Huntington drug testing its students

Published 12:00 am Saturday, October 16, 1999

Headmaster Russ Green wants to stop problems before they start at Huntington School. So the private Ferriday, La., school has begun mandatory drug testing for its students.

Green said the school polled parents to find out their opinions on the plan before making it school policy this year.

&uot;All of the parents agreed in advance,&uot; he said.

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Green said the point of drug testing is to protect his students – and get them help.

&uot;The whole idea is not to get rid of the kid,&uot; Green said. &uot;The idea is to help them.&uot;

Green said he hasn’t seen any telltale signs of drug abuse among his students. &uot;You look at them and there’s no obvious signs,&uot; he said.

But he wants to make sure they are safe.

A seminar last year gave Green several ideas on improving his school’s safety measures – one of which was drug testing. &uot;There are reasons parents send their students to private school,&uot; Green said. &uot;One of them is security. They want to make sure their kids are safe.&uot;

So far 148 students have been tested, and all of the tests were negative, Green said. Eventually all of the students in grades seven through 12 will be tested throughout the year.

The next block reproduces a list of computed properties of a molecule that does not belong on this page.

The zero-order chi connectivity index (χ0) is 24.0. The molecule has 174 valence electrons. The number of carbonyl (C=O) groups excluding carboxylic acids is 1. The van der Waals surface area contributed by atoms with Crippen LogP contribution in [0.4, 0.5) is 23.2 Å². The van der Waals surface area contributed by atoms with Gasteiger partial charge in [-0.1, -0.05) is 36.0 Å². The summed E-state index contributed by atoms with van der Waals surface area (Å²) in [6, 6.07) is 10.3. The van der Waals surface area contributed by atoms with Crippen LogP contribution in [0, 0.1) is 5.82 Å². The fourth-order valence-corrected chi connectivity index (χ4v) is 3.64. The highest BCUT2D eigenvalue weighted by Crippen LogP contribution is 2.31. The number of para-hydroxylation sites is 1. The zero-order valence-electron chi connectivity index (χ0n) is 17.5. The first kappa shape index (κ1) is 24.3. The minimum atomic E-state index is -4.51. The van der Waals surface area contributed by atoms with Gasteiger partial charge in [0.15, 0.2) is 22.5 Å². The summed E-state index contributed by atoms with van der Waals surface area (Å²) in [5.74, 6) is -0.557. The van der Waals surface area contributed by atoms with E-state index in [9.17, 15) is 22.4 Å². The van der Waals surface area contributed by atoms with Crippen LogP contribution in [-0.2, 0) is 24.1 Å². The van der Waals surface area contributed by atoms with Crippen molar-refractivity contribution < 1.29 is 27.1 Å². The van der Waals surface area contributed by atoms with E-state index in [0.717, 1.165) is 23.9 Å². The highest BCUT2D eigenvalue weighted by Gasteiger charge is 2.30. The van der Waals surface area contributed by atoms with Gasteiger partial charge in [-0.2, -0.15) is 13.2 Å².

Even if students are tested early in the year, that doesn’t mean they won’t be tested again later, Green said.

&uot;We can use it as a deterrent,&uot; he said. &uot;If a student is at a party and is offered drugs, they have an out. They can say, ‘My school drug tests.’&uot;

An independent company is performing the tests, so Green doesn’t know anything until the results are sent back to the school.

If a drug test comes back positive, Green will call the student’s parents. To stay in school, the student will have to attend drug counseling – paid for by the parents.

After counseling, the student will have to submit to a drug test every time one is offered again at the school – again paid for by the parents.

And if a drug test is positive a second time, the student will be expelled.

Cathedral School Principal Scott Fleming said that school’s policy, approved last year by the Catholic diocese, allows administrators to test students for drugs and alcohol if they suspect a problem when the student is on campus.

&uot;If we have reasonable suspicion, then we will implement it,&uot; Fleming said.

So far Cathedral officials have not had to test any students, Fleming said.

But if a student does test positive for drugs or alcohol on campus, disciplinary action will be taken, he said.

&uot;Each case is a separate case,&uot; Fleming said. &uot;It depends upon the severity of the incident.&uot;

Huntington parent Janice Turnage agrees with the drug testing policy at the school. The youngest of her seven children is a senior at Huntington.

&uot;I’m for helping my child any way I can,&uot; she said. &uot;If we could catch a problem before it is a problem, I’m all for that.

&uot;You’ve got to provide for not only their mental well-being but also their physical well-being.&uot;